DENVER (CBS4) – Jurors spared the life of Dexter Lewis on Thursday. He will be sentenced to life in prison rather than face the death penalty.
Lewis, 25, remained without expression throughout his capital murder trial. Lewis was convicted Aug. 10 of five counts of murder for stabbing five people to death in a bar robbery in 2012 that netted $170.
Lewis was found guilty of killing five people inside Fero’s Bar & Grill on South Colorado Boulevard and then setting the building on fire in October 2012. Prosecutors say Lewis and the other co-defendants went to the bar to rob it but it turned into a brutal murder scene.
He was found guilty five counts of first-degree murder after deliberation, five counts of first-degree murder-felony murder, five counts of criminal attempt to commit robbery and one count of arson.
The two other co-defendants, brothers Lynell and Joseph Hill, pleaded guilty to the killings two years ago after agreeing to testify against Lewis.
The victims include 53-year-old Young Suk Fero, an Aurora woman who owned the bar; Daria M. Pohl, 21, of Denver; Kellene Fallon, 44, of Denver; Ross Richter, 29, of Overland Park, Kansas; and Tereasa Beesley, 45, of Denver. Fero’s daughter cried in court as the verdict was read.
The defense says Denver police initially had no witnesses and suspects in the murders. Then walked in a confidential informant from the Bureau of Alcohol, Tobacco, Firearms and Explosives, Demarea Harris, who was at the crime scene with the three defendants.
There are three phases of sentencing in the case. In the first phase the jury decided that there were aggravating factors in the murders, making Lewis eligible for the death penalty. In the second phase the jury had to decide if there were mitigating factors.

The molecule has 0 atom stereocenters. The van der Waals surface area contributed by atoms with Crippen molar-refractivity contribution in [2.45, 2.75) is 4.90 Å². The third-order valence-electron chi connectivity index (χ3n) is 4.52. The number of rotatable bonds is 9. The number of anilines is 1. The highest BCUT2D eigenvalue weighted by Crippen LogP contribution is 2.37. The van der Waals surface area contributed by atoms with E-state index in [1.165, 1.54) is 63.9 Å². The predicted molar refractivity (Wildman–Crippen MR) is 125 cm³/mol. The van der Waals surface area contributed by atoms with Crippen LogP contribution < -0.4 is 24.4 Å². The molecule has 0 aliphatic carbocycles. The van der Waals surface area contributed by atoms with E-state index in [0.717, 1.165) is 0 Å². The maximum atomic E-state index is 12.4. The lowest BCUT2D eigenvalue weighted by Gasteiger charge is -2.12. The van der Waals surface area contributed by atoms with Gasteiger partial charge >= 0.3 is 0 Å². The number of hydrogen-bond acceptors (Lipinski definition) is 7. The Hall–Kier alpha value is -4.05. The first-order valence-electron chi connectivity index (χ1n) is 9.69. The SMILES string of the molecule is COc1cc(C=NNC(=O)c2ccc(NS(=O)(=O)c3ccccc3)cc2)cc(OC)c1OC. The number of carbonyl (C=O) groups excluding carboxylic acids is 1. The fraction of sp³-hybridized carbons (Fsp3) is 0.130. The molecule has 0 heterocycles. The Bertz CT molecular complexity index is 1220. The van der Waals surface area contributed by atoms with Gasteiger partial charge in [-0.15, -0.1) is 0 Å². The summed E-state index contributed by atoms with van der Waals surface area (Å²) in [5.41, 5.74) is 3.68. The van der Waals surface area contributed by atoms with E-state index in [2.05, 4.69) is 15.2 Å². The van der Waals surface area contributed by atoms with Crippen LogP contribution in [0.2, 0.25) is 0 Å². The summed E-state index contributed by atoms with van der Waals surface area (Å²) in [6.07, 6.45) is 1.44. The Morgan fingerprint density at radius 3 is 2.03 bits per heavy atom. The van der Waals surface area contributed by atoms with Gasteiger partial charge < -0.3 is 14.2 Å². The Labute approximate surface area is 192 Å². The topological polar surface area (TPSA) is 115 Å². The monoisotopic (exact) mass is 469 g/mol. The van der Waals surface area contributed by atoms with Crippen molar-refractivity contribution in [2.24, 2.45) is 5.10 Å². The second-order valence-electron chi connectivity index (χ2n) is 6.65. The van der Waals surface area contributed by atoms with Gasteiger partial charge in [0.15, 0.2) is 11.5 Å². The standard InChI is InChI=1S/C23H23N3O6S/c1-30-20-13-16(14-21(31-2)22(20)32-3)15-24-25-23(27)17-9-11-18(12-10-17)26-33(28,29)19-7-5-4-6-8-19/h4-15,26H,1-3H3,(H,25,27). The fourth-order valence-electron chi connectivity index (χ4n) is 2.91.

Defense attorneys urged the jury to consider Lewis’ traumatic childhood before deciding whether he deserved to die. The defense spoke about a history of physical and sexual abuse, drug and alcohol use, and frequent violence within the family; but also as part of gang activity. The defense said it all happened while the defendant was a baby and toddler.
Lewis’ lawyers stated nothing excuses the murders of five people, but Lewis did not choose to be born into a life of lawlessness and chaos.
Prosecutors also wrapped up their closing arguments Thursday afternoon. They focused on the choice Lewis had to commit the crimes and the reality that not everyone who has a difficult childhood follows a similar path.
The jury decided there were mitigating factors and chose to sentence him to life in prison.
In the third phase the judge will decide on the length of the sentence for Lewis.
Earlier this month, a separate jury in suburban Arapahoe County rejected the death penalty for another mass murderer — Aurora movie theater shooter James Holmes, who killed 12 people.
In the Holmes case, the defense argued not that Holmes was abused as a boy but that he was mentally ill.
Under Colorado law, juries must unanimously agree to impose death sentences. In this case, at least one juror sided with Lewis’ defense team that his abusive childhood was a mitigating factor in the case.
No Denver jury has sentenced someone to death since 1986.
Colorado has not executed anyone since 1997.